A Boston Community Leadership Academy student and a New Mission High School student debate during a Boston Debate League round. Photo courtesy of Boston Debate League.
Though the 2013-2014 debate season is wrapping up, the fun isn’t over just yet. The Boston Debate League still has what might be two of the best events of the year on the horizon. Don’t miss a great opportunity to see the students in action and recognize their hard work this year.
(1) Celebrate the debaters at the Spring Award at the Spring Award Ceremony on Thursday, March 27th from 6:00 pm to 8:30 pm. Join over 500 BPS students, parents, teachers, and BPS administrators as we celebrate a record-breaking year. Click here to learn more.
(2) The fun doesn’t end there— join Mayor Marty Walsh and Boston City Councilor Charles Yancey for the 2nd Annual Boston City Council Debate on April 1st from 5:00 pm to 7:00 pm on April 1st, 2014. This is a unique opportunity to meet your Boston City Council members and see talented BPS students engage in a riveting argument over the merits of raising the minimum wage in Massachusetts. You can find more here.
Volunteers can support the Boston public schools by serving as judges at monthly tournaments through the Boston Debate League. Photo courtesy of Boston Debate League.
As Public Service Programs Coordinator at the BBA, I get a firsthand look at the great work the BBA and its volunteers do on behalf of Boston youth, veterans, and unrepresented litigants. That’s why I jumped at the opportunity to participate in a BBA Public Service Program as a Boston Debate League judge at English High School in Jamaica Plain on Friday.
While I had participated in debate during high school, it had been seven years since I had attended a debate tournament and I was not sure what to expect. When I walked into my first round, I saw two boys skateboarding in the corner and two girls chatting with each other about their weekend plans. I could barely hear the students when I asked them to introduce themselves and the teams exchanged awkward handshakes without making eye contact. The first girl who stood up to speak was so nervous that she restarted her speech three times. However, halfway through her speech the dynamic in the room completely changed. She began speaking louder and placing emphasis on her key arguments. At the same time, the two boys on the other team began furiously writing out their next speech and rustling through their folders for the evidence to counter the arguments. Both teams spent the rest of the hour long debate firing questions back and forth and discussing the pros and cons of eliminating the United States’ trade embargo on Cuba. The second round followed a similar format where the students were initially very shy and disengaged but started passionately debating the strengths and shortcomings of the Cuban healthcare system and the United States’ moral obligation to address the widespread human rights violations and political oppression in Cuba a few minutes into the round. It was clear that these students are passionate and driven and debate brought out these qualities.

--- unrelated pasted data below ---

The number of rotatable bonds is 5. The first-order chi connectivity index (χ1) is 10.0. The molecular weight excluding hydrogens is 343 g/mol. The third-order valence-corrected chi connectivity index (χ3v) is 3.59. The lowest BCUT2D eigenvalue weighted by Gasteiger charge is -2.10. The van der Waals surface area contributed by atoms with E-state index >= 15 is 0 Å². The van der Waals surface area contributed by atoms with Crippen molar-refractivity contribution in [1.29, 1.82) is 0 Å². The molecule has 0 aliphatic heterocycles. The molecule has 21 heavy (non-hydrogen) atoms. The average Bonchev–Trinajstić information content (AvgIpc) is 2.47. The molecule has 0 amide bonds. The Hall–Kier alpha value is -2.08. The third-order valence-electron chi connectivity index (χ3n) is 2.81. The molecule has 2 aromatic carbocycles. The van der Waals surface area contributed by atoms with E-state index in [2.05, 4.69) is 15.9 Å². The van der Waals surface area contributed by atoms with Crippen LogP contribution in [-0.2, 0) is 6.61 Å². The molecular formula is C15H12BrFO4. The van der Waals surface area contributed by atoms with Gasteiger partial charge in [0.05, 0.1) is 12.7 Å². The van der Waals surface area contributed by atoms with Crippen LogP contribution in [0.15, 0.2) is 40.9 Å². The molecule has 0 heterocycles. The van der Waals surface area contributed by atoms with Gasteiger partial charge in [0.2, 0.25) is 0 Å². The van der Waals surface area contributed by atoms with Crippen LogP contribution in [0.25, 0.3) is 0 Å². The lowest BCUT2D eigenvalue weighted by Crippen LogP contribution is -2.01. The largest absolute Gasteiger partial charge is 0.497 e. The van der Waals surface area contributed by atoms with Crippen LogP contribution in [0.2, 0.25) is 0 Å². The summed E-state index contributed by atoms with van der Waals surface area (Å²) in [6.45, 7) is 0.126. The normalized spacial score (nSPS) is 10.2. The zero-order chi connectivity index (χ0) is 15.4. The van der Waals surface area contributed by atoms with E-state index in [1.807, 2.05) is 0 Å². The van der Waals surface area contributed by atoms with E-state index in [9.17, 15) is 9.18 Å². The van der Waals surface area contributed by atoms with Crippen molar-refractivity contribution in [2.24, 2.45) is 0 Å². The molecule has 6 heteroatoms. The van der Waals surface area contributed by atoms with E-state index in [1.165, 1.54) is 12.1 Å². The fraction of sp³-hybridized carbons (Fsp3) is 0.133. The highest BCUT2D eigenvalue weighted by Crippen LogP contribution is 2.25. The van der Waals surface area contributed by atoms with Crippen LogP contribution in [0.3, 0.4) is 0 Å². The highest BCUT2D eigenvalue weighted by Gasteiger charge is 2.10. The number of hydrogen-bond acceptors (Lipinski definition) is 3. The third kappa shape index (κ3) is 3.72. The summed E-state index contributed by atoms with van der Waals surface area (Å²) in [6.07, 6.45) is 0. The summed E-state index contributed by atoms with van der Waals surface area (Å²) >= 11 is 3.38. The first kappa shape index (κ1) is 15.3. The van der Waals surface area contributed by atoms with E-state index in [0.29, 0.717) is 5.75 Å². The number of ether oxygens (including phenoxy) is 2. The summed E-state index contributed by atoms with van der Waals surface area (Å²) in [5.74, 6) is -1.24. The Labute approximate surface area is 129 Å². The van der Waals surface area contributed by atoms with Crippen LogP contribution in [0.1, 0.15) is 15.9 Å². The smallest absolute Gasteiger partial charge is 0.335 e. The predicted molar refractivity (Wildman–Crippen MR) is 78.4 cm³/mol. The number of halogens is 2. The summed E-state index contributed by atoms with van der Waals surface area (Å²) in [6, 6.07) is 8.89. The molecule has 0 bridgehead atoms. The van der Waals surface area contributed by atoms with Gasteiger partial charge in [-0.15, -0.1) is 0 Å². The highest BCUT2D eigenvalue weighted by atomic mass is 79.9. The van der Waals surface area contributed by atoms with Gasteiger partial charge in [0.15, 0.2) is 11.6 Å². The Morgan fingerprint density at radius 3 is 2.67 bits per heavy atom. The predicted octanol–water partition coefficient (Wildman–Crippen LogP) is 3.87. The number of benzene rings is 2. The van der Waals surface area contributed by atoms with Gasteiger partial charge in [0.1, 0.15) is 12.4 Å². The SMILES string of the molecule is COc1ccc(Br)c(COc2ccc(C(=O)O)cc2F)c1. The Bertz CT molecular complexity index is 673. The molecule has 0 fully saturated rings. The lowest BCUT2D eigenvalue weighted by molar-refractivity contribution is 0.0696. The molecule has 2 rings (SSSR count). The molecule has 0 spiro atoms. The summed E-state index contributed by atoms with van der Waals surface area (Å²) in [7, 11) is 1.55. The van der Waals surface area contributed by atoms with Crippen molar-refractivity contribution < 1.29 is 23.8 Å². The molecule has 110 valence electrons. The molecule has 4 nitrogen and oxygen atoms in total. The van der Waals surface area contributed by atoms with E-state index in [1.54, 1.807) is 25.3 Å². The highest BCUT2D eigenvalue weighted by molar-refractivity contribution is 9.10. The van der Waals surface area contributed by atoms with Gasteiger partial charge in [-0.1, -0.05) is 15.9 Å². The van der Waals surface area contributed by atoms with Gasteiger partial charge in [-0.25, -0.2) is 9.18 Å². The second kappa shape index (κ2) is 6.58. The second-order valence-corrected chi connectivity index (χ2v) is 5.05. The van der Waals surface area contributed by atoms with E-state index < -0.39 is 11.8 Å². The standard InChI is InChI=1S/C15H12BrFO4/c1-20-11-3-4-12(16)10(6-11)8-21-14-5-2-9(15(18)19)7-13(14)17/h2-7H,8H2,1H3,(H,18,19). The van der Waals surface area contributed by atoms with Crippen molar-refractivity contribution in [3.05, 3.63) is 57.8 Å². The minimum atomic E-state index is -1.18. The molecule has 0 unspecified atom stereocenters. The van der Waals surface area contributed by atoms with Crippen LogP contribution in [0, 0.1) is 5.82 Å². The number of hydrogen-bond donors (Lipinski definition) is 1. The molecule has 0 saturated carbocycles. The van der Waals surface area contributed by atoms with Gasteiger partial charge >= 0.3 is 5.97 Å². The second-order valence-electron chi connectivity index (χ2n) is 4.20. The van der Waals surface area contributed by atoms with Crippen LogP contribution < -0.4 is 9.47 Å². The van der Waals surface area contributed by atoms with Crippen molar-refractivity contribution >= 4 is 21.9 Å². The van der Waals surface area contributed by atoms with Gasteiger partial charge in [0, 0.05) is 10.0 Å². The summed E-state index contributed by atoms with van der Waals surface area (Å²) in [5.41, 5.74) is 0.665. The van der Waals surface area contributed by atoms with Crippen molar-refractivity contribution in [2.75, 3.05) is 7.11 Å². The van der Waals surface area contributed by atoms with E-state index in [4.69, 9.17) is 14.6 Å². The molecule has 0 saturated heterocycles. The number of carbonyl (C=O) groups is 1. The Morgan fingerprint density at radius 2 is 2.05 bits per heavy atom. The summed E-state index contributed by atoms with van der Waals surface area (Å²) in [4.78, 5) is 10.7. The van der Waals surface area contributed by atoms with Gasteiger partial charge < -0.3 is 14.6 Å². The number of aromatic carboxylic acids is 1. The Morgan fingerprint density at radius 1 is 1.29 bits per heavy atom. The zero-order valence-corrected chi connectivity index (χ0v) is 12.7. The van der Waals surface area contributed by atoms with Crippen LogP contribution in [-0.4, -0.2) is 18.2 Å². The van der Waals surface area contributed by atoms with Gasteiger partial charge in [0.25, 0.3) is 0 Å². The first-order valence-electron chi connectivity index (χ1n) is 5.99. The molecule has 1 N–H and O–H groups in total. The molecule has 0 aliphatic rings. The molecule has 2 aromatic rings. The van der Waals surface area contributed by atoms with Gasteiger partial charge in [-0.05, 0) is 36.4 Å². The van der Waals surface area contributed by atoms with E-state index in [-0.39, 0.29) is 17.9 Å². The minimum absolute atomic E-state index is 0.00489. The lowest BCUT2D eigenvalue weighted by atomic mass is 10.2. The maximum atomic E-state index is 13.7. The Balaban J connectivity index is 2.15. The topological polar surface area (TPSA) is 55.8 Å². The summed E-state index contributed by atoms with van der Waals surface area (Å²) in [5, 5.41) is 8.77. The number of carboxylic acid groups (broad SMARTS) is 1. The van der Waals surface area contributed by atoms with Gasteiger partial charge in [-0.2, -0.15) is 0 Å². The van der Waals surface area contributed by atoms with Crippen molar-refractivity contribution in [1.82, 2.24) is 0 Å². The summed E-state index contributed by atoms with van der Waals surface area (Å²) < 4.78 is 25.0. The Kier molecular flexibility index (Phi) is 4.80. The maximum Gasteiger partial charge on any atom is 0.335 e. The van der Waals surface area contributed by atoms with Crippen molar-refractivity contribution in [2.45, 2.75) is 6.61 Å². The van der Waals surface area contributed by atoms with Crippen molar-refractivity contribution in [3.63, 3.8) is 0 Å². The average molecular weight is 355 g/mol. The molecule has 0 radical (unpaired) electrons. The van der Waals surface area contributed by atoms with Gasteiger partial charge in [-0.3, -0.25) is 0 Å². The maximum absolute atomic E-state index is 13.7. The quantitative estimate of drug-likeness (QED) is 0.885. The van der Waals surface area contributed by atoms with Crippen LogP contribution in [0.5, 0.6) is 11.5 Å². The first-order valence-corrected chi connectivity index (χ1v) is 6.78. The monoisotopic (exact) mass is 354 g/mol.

As a former high school debater, I can honestly say that debate had the biggest impact on my preparation for college and professional endeavors because it helped me develop critical skills at an early age. Debate helps you improve skills, such as public speaking, research, and critical thinking, while also building confidence. Boston Debate League brings this opportunity to high school students throughout the Boston public school system who may not get this chance elsewhere.
I encourage you to see the impact of Boston Debate League for yourself by judging at an upcoming tournament. The commitment is small—just 4 hours—and you can volunteer on a Friday or Saturday depending on your schedule. Please contact me at firstname.lastname@example.org for more information on how to get involved.
Katie D’Angelo is the Public Service Programs Coordinator at the Boston Bar Association.
Students practice preparing & presenting their aurguments. Photo provided by Boston Debate League.
As many of our readers know, the Boston Bar has an ongoing partnership with the Boston Debate League (BDL) to help teach Boston Public High School students critical thinking, persuasive writing and effective communication skills. Part of our partnership means finding volunteers generous enough to spend their time volunteering as judges and mentors for the urban debate teams. On behalf of the BBA and BDL, we thank our volunteers who donated their time during October and November to help close the achievement gap in Boston.